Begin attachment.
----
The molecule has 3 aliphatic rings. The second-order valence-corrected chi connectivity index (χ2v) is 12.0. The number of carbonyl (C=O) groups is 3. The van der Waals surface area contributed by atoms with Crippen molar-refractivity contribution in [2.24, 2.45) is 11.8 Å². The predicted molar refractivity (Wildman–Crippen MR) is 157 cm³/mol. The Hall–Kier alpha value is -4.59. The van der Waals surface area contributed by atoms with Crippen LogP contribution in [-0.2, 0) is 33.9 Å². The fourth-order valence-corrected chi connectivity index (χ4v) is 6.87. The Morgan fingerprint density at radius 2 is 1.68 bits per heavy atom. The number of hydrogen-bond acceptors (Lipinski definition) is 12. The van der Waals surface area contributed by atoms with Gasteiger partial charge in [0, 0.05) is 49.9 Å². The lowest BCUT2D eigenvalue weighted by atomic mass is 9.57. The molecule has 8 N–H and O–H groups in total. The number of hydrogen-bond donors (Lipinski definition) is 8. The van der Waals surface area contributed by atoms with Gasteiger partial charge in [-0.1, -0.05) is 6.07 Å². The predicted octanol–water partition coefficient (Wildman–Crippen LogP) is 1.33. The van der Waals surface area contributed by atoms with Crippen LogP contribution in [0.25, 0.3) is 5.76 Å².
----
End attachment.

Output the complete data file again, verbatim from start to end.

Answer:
The molecule has 3 aliphatic rings. The second-order valence-corrected chi connectivity index (χ2v) is 12.0. The number of carbonyl (C=O) groups is 3. The van der Waals surface area contributed by atoms with Crippen molar-refractivity contribution in [2.24, 2.45) is 11.8 Å². The predicted molar refractivity (Wildman–Crippen MR) is 157 cm³/mol. The Hall–Kier alpha value is -4.59. The van der Waals surface area contributed by atoms with Crippen LogP contribution in [-0.2, 0) is 33.9 Å². The fourth-order valence-corrected chi connectivity index (χ4v) is 6.87. The Morgan fingerprint density at radius 2 is 1.68 bits per heavy atom. The number of hydrogen-bond acceptors (Lipinski definition) is 12. The van der Waals surface area contributed by atoms with Gasteiger partial charge in [0, 0.05) is 49.9 Å². The lowest BCUT2D eigenvalue weighted by atomic mass is 9.57. The molecule has 8 N–H and O–H groups in total. The number of hydrogen-bond donors (Lipinski definition) is 8. The van der Waals surface area contributed by atoms with Gasteiger partial charge in [-0.1, -0.05) is 6.07 Å². The predicted octanol–water partition coefficient (Wildman–Crippen LogP) is 1.33. The van der Waals surface area contributed by atoms with Crippen LogP contribution in [0.25, 0.3) is 5.76 Å².